Katherine Rhorer And OSU Introduce Louis Aubert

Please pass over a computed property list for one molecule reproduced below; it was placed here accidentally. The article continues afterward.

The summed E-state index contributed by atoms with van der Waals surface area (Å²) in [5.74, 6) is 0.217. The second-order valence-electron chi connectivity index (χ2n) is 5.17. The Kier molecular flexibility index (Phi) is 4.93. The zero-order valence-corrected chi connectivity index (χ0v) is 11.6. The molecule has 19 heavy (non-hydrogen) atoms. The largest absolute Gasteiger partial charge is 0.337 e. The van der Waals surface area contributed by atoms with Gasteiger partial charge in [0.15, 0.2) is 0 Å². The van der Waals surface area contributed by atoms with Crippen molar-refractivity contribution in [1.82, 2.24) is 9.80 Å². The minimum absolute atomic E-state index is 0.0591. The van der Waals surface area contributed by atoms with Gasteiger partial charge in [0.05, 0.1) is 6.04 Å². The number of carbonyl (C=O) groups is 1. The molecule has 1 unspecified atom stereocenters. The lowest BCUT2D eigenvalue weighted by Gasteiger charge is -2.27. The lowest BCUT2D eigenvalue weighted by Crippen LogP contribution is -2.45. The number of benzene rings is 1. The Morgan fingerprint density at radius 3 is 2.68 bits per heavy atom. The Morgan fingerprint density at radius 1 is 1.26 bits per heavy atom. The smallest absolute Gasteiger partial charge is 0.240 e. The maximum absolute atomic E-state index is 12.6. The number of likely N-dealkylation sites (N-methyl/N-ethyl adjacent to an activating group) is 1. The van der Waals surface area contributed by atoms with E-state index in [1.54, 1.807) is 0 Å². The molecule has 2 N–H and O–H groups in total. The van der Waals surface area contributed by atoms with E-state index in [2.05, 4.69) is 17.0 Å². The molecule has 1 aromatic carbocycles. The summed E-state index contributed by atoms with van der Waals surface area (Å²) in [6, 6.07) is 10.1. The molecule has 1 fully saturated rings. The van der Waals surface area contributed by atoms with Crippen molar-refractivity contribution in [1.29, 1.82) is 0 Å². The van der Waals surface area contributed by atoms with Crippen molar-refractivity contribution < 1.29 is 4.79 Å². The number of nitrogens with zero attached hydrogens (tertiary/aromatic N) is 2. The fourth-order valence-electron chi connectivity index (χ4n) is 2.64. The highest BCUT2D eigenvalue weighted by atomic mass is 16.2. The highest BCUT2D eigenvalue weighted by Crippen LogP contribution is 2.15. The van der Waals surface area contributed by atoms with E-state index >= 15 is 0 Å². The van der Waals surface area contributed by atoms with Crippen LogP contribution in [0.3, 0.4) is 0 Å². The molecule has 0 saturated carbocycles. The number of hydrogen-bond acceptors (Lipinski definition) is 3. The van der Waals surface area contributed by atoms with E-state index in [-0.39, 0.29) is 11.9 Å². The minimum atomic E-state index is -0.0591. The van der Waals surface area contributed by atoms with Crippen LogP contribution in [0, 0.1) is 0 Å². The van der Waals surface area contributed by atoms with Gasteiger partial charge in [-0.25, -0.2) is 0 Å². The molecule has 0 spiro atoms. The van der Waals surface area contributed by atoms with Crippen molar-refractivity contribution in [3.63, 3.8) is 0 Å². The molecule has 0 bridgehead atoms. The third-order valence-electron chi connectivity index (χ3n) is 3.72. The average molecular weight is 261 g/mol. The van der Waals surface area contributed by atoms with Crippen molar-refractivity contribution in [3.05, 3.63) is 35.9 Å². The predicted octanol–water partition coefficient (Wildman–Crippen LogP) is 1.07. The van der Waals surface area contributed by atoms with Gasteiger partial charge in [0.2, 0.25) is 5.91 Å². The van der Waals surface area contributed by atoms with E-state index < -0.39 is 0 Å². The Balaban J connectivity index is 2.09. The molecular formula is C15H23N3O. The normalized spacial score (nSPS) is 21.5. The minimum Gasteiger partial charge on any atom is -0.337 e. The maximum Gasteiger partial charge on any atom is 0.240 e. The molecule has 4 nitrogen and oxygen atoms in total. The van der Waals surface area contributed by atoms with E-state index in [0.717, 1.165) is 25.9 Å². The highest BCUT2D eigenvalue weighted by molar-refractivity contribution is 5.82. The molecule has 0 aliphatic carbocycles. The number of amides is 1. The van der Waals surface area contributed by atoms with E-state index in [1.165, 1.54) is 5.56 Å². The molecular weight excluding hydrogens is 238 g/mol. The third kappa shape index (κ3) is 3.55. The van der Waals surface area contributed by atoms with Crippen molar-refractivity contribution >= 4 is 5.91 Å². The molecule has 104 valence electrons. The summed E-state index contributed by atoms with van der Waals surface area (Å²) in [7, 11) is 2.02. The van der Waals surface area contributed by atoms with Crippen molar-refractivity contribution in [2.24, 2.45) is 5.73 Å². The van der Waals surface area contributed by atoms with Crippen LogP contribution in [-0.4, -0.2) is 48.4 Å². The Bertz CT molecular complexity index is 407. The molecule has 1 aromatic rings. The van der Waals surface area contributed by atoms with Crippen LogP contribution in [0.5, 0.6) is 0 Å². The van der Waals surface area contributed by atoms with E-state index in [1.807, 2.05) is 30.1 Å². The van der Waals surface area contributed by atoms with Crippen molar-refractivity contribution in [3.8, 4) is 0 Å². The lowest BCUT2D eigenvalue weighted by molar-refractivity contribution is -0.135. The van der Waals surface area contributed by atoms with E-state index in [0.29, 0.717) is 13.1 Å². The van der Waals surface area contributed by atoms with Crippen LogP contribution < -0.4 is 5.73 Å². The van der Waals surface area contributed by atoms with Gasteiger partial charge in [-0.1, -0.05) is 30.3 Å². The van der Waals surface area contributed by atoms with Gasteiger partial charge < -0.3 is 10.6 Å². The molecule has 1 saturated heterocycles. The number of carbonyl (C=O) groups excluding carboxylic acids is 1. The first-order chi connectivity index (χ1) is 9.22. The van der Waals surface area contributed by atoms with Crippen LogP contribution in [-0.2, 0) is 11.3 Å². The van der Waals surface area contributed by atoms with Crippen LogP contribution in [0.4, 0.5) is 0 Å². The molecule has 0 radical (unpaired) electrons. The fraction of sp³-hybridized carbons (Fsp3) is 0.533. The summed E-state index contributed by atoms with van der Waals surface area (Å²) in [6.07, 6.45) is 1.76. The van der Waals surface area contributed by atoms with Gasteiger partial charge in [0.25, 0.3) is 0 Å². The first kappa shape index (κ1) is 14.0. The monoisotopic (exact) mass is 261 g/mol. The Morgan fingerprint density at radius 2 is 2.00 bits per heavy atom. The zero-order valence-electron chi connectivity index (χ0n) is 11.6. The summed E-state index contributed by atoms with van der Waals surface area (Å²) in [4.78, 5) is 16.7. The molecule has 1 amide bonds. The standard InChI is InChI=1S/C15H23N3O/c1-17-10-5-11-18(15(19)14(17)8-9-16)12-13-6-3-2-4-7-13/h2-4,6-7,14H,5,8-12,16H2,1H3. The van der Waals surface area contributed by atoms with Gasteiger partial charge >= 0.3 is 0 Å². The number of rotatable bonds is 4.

Louis Aubert is a composer new to me. He's a Frenchman who lived from 1877-1968. He was a boy-soprano star, introducing Faure's Pie Jesu. Puberty wrecked his vocal career, but Aubert switched to piano and gave the first performance of Ravel's Vales nobles et sentimentales in 1911. Music was easy for Aubert. You know the old saying "It takes like chicken". It's easy to decide that a French composer contemporary with Debussy and Stravinsky would copy those composers in style in not substance. That's what I thought when I first looked at the score to Aubert's collection of songs, Six poemes arabes. The Six Arab poems are by another Frenchman, Franz Tuisssant. When Faure and Debussy were instilling eroticism in their music by way of long lines and chromaticism, Aubert used quick contrasts in volume and a wide range for the voice to heat us up but good. I'd never heard of Aubert of his Six poemes arabes until I heard a performance by mezzo-soprano Katherine Rhorer and pianist James Jenkins. Katherine is on the voice faculty of The Ohio State University School of Music. She has long championed these melodies and has found Aubert's orchestrations, not previously known. This is L'adieu, The Farewell the fifth of the poemes arabes. "All the life of my body is stopped..." I find the musical textures dark, sometimes violent and passionate. The piano spends a lot of time on the left side of the keyboard. I heard chords that approach tone clusters, but Aubert never takes the easy way out to dissonance. I'm delighted to present Katherine Rhorer's and James Jenkins performance of Six poemes arabes on Concerts at Ohio State Sunday March 1, at 1 PM on Classical 101. The above recording was recorded at Ohio State on September 23, 2013. The broadcast will bring this music and these artists to the wider public they deserve. Lucky us!